We have all heard the old adage about not burning bridges. This is especially true when it comes to your career. However, some people leave their jobs under less than favorable conditions. In some cases a layoff is really a cover for a firing. In other situations, the employee is given the choice to quit or be fired. And sometimes a worker has simply had enough and walks away without a real game plan for finding another job. Any one of these scenarios can cause a job seeker heartburn because it is almost inevitable that a potential employer will ask why the person left the previous employer.
As a career coach I have counseled people in all of the above mentioned scenarios, and I know that job seekers in this type of predicament worry about being able to find new employment. They are especially nervous about having to answer questions in the interview about the terms under which they left. And they are concerned about what their old employer will say about them.
First, realize that most employers will only verify the most basic information about you. They will not give a reference. They will simply confirm your dates of employment and your job title.
As far as references are concerned, identify someone that you worked with at the organization who was a colleague or even a second or third level boss who you had a good relationship with that you can use as a reference. In many cases bosses at any level will not serve as references for candidates while they are still with the organization, but if you know someone who has moved on to another job or who has retired who can serve in this capacity for you, this will be a good choice.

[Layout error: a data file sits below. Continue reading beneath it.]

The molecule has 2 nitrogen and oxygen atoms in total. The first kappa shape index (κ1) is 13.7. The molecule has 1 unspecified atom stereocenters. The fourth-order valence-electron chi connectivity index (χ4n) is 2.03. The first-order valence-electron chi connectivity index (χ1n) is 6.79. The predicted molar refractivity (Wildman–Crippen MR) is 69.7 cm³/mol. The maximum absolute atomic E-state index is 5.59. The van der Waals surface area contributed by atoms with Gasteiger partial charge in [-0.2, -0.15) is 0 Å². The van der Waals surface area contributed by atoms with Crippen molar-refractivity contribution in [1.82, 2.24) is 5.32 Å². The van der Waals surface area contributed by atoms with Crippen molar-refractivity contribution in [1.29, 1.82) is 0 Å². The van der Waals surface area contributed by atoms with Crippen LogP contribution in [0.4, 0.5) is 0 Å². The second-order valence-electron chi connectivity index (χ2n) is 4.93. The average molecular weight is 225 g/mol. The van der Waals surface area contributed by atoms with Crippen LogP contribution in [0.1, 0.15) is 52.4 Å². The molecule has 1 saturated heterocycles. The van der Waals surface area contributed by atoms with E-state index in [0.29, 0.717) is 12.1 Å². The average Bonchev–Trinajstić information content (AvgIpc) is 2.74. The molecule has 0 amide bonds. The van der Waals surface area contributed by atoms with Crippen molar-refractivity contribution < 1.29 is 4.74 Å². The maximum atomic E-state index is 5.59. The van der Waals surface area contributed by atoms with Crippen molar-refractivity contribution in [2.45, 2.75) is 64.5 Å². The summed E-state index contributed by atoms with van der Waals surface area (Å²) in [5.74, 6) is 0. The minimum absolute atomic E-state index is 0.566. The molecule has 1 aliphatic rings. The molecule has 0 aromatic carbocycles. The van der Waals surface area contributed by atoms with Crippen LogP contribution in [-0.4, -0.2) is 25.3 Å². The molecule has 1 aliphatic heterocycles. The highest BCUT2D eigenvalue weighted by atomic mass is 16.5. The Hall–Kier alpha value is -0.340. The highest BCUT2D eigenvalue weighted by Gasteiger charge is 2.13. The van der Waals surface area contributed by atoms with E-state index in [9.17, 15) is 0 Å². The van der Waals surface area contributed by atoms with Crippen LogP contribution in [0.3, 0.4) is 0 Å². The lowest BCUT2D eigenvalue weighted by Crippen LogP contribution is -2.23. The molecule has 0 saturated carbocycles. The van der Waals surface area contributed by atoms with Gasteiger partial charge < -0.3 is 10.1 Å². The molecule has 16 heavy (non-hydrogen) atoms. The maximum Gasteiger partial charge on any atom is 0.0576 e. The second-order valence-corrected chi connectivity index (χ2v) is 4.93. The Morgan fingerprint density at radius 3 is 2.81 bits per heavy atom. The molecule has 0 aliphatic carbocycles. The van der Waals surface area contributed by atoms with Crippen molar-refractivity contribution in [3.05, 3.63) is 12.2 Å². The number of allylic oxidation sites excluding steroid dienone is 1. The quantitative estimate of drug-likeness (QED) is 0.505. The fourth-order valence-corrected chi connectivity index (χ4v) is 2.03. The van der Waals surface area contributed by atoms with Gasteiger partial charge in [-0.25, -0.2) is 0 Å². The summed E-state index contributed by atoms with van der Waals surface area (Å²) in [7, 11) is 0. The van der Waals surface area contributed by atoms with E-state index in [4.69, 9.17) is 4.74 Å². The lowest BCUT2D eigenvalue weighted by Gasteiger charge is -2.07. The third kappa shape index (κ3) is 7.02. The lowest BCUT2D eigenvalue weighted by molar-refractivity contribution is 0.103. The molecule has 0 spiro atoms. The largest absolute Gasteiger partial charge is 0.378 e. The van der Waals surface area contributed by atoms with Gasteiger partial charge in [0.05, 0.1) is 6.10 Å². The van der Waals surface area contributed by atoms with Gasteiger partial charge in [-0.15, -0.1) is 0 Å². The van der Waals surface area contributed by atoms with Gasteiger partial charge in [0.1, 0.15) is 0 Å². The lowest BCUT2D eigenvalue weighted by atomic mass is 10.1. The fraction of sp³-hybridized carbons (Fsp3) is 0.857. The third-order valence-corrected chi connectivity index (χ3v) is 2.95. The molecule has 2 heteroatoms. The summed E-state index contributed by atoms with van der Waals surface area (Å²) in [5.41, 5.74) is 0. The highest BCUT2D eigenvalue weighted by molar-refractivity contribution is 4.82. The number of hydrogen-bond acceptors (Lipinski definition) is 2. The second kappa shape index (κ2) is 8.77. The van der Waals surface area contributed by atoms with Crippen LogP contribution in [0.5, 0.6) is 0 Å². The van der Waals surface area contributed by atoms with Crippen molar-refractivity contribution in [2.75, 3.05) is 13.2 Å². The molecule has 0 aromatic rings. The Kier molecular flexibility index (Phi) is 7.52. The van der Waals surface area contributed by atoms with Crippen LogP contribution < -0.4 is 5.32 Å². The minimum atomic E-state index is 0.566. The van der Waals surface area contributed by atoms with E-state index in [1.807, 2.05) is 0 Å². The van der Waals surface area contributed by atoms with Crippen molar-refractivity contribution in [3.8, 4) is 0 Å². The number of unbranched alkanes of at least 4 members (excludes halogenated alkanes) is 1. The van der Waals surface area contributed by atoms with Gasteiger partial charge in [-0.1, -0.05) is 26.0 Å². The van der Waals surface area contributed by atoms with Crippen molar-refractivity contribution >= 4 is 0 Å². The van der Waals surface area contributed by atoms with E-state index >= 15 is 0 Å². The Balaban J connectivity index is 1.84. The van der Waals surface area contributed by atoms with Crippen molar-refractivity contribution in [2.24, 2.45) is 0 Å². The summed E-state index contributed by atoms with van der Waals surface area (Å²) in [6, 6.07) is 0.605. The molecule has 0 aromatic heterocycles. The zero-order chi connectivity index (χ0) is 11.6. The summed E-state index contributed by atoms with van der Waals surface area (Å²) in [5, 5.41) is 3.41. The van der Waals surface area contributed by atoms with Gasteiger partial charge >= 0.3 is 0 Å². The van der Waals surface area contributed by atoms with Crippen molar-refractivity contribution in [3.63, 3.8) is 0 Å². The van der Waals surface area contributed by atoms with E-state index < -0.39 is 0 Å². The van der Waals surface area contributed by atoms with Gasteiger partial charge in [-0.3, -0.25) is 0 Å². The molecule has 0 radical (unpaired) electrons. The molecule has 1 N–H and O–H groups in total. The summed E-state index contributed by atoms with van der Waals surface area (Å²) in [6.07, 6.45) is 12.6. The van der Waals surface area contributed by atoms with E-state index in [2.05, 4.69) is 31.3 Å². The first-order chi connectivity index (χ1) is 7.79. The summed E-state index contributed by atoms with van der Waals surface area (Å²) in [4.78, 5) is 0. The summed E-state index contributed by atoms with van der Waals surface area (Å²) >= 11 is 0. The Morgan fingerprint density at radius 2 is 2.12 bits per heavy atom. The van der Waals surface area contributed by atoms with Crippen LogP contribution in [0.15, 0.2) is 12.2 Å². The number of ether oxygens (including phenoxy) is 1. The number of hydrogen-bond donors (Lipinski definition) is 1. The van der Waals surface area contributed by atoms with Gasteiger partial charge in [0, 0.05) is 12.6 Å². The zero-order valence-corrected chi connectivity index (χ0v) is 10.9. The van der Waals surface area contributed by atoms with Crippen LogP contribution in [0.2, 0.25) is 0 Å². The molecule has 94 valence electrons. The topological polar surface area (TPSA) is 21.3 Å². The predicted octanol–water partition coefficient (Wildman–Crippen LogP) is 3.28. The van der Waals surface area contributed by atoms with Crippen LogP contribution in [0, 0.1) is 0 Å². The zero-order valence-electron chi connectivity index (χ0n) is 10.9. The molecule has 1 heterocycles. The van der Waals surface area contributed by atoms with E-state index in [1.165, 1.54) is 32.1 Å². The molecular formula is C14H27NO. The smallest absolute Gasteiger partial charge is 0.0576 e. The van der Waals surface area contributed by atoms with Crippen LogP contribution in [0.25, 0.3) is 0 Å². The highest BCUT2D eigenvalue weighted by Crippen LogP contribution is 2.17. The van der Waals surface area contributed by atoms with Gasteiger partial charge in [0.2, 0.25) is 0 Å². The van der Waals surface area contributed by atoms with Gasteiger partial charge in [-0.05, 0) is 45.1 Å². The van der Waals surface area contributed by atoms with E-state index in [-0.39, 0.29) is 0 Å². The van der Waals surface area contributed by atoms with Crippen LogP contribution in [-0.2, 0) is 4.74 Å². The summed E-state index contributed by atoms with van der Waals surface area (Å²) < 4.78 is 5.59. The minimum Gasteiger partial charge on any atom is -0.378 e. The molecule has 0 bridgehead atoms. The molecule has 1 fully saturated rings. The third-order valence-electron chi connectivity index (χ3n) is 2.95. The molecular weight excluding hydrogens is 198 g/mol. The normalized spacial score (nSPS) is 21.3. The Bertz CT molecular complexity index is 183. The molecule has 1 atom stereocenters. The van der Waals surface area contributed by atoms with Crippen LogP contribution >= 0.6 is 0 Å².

Be prepared to give an answer in the interview about why you left your previous position. Interviewers are trained to look for red flags in the interview, and if you give an answer that leaves questions in the interviewer’s mind, you will certainly raise that red flag. In order to give an appropriate answer about why you left, you will need to move past any negative feelings that you might have about the situation. Otherwise, that negativity can bleed over into the interview and cost you the job.
If you work in a field where everyone knows everyone, and you know that there are certain people at your old job who will likely be asked about your performance, try to make amends with them. Take them out to lunch or dinner and show that you are willing to let bygones be bygones. You cannot afford to get blacklisted because employees from your previous employer are badmouthing you, even if it is unofficially.
Even though it is always best to leave a job on good terms, that does not always happen. But that doesn’t mean that the situation isn’t salvageable. By taking the appropriate steps you can start over again.
*For personalized help with navigating a job search after having left your old employer on bad terms, contact a certified career coach at 877-743-9521 or send an email to firstname.lastname@example.org.